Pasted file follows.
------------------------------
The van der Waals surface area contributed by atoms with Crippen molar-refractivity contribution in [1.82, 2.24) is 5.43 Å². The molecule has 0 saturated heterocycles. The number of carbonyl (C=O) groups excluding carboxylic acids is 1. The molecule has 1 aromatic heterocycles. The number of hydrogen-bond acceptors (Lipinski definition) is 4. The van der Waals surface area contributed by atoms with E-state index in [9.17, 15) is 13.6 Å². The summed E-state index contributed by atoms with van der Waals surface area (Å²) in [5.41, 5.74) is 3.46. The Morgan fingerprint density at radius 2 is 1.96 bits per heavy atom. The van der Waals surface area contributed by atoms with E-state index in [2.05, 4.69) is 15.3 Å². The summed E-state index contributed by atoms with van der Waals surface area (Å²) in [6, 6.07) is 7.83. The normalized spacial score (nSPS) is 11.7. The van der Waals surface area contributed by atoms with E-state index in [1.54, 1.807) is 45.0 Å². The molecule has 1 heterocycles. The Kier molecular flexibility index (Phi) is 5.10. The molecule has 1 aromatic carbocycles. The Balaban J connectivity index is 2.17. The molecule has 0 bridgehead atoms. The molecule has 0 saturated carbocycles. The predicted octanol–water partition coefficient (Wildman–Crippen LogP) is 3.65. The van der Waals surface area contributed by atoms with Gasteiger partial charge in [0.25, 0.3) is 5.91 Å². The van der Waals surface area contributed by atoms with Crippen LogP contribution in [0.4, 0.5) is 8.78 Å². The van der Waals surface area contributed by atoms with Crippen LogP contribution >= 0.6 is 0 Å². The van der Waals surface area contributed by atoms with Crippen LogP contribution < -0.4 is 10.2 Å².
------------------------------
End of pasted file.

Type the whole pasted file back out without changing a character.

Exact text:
The van der Waals surface area contributed by atoms with Crippen molar-refractivity contribution in [1.82, 2.24) is 5.43 Å². The molecule has 0 saturated heterocycles. The number of carbonyl (C=O) groups excluding carboxylic acids is 1. The molecule has 1 aromatic heterocycles. The number of hydrogen-bond acceptors (Lipinski definition) is 4. The van der Waals surface area contributed by atoms with E-state index in [9.17, 15) is 13.6 Å². The summed E-state index contributed by atoms with van der Waals surface area (Å²) in [5.41, 5.74) is 3.46. The Morgan fingerprint density at radius 2 is 1.96 bits per heavy atom. The van der Waals surface area contributed by atoms with E-state index in [2.05, 4.69) is 15.3 Å². The summed E-state index contributed by atoms with van der Waals surface area (Å²) in [6, 6.07) is 7.83. The normalized spacial score (nSPS) is 11.7. The van der Waals surface area contributed by atoms with E-state index in [1.54, 1.807) is 45.0 Å². The molecule has 1 heterocycles. The Kier molecular flexibility index (Phi) is 5.10. The molecule has 1 aromatic carbocycles. The Balaban J connectivity index is 2.17. The molecule has 0 bridgehead atoms. The molecule has 0 saturated carbocycles. The predicted octanol–water partition coefficient (Wildman–Crippen LogP) is 3.65. The van der Waals surface area contributed by atoms with Gasteiger partial charge in [0.25, 0.3) is 5.91 Å². The van der Waals surface area contributed by atoms with Crippen LogP contribution in [0.4, 0.5) is 8.78 Å². The van der Waals surface area contributed by atoms with Crippen LogP contribution >= 0.6 is 0 Å². The van der Waals surface area contributed by atoms with Crippen LogP contribution < -0.4 is 10.2 Å².